The First Pater ("Father") Bead: The Lord's Prayer or Our Father: 

Our Father, Who art in heaven, hallowed be Thy name; Thy kingdom come; Thy will be done on earth as it is in heaven. Give us this day our daily bread; and forgive us our trespasses as we forgive those who trespass against us; and lead us not into temptation, but deliver us from evil. Amen. 

The Next Three Ave ("Hail") Beads: Hail Mary:  

Hail Mary, full of grace. The Lord is with thee. Blessed art thou amongst women, and blessed is the fruit of thy womb, Jesus. Holy Mary, Mother of God, pray for us sinners, now and at the hour of our death, Amen.

The Second Pater Bead: Glory Be: 

Glory be to the Father, and to the Son, and to the Holy Spirit, as it was in the beginning, is now, and ever shall be, world without end. Amen. 

Moving onto the main circle of the rosary beads, repeat the Hail Mary prayer on each of the Ave or smaller beads, and the Glory Be on each of the larger Pater beads. 

Concluding Prayer: Hail Holy Queen: 

When you work your way all the way around the loop, conclude the rosary conclude with: 

Hail, holy Queen, mother of mercy, our life, our sweetness, and our hope. To you we cry, poor banished children of Eve; to you we send up our sighs, mourning and weeping in this valley of tears. Turn, then, most gracious advocate, your eyes of mercy toward us; and after this, our exile, show unto us the blessed fruit of your womb, Jesus. O clement, O loving, O sweet Virgin Mary.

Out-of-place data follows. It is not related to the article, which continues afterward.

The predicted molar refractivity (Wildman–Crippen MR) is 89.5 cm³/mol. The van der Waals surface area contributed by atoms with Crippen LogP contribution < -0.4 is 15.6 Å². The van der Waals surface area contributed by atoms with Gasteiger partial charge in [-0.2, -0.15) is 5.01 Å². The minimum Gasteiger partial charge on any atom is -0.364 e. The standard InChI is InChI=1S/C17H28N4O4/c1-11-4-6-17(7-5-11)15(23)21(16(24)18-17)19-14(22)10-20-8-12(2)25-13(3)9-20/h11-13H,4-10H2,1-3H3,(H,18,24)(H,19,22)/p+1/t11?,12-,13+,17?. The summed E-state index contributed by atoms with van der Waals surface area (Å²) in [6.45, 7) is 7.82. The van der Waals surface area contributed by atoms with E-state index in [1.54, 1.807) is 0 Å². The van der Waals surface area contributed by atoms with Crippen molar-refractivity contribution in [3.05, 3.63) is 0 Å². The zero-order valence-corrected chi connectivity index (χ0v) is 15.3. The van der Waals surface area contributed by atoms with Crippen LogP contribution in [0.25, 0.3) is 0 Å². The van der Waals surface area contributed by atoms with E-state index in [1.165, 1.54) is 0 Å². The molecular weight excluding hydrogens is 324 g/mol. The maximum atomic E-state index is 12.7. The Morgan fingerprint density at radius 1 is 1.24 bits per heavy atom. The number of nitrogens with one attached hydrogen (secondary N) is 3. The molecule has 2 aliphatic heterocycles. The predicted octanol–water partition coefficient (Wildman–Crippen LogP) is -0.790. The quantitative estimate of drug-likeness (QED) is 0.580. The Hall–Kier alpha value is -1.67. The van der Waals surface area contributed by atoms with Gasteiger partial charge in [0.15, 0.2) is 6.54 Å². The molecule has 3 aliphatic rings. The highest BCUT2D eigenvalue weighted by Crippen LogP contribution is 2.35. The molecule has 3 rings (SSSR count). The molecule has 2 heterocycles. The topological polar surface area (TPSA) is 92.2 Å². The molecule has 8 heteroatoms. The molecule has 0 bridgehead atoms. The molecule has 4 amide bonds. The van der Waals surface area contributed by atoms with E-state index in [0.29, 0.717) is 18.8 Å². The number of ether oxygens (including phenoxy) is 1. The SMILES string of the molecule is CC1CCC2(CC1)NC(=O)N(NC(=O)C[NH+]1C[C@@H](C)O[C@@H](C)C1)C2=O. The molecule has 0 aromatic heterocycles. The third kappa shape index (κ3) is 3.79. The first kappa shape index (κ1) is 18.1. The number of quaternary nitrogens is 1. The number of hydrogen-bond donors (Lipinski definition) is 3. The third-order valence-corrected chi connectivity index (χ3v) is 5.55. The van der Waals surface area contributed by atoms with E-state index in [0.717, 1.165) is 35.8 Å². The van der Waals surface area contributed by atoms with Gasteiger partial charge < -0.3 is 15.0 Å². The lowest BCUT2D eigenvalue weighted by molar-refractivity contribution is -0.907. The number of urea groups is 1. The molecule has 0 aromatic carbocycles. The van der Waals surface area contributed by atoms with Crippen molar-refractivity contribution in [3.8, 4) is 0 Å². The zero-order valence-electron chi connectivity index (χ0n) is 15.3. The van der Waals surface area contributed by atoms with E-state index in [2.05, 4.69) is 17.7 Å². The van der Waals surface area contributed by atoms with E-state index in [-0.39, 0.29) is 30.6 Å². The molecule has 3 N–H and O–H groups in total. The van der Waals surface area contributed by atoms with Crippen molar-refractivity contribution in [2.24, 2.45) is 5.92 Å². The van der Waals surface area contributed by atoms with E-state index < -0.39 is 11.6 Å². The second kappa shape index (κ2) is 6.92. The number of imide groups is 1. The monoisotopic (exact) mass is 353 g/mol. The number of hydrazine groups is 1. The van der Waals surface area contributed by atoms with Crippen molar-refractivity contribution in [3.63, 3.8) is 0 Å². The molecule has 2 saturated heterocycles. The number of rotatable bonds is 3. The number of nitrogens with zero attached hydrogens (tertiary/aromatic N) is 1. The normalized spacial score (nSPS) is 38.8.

Differences Between Anglican and the Dominican Rosary: 

The most obvious difference between these two rosaries is how they look. Dominican rosaries have almost twice as many beads as Anglican rosaries.

The groups of 10 beads on a Dominican rosary are called "decades" and the group of 7 beads on an Anglican rosary are called "weeks."

Generally speaking, Catholic rosaries are made using crucifixes and Anglican rosaries use plain crosses or crucifixes.

Dominican rosaries are prayed using the prayers listed here. Anglican rosaries do not have prescribed prayers.

Dominican rosaries are hundreds of years old, where Anglican rosaries are a modern adaptation.

Either may also include religious medals, small vials of holy water, pilgrim badges and other items that have meaning to the user.

Either may be strung to form a loop of beads and a "drop" of 2-5 beads with a crucifix or cross, or they may be strung as a straight strand of beads with a cross or crucifix at one end, and a religious medal or other token at the other end.

Both can lead to deep, highly meaningful prayer experiences. 

You don't have to be Catholic to pray the Dominican rosary, and you don't have to be Anglican to use an Anglican rosary. 

Have you been experimenting with counted prayers? What has it been like for you? Feel free to share your experiences, ask questions or make any comments you may have here. 

Next week, we'll move on to talk about using knitting and crochet as a prayer method.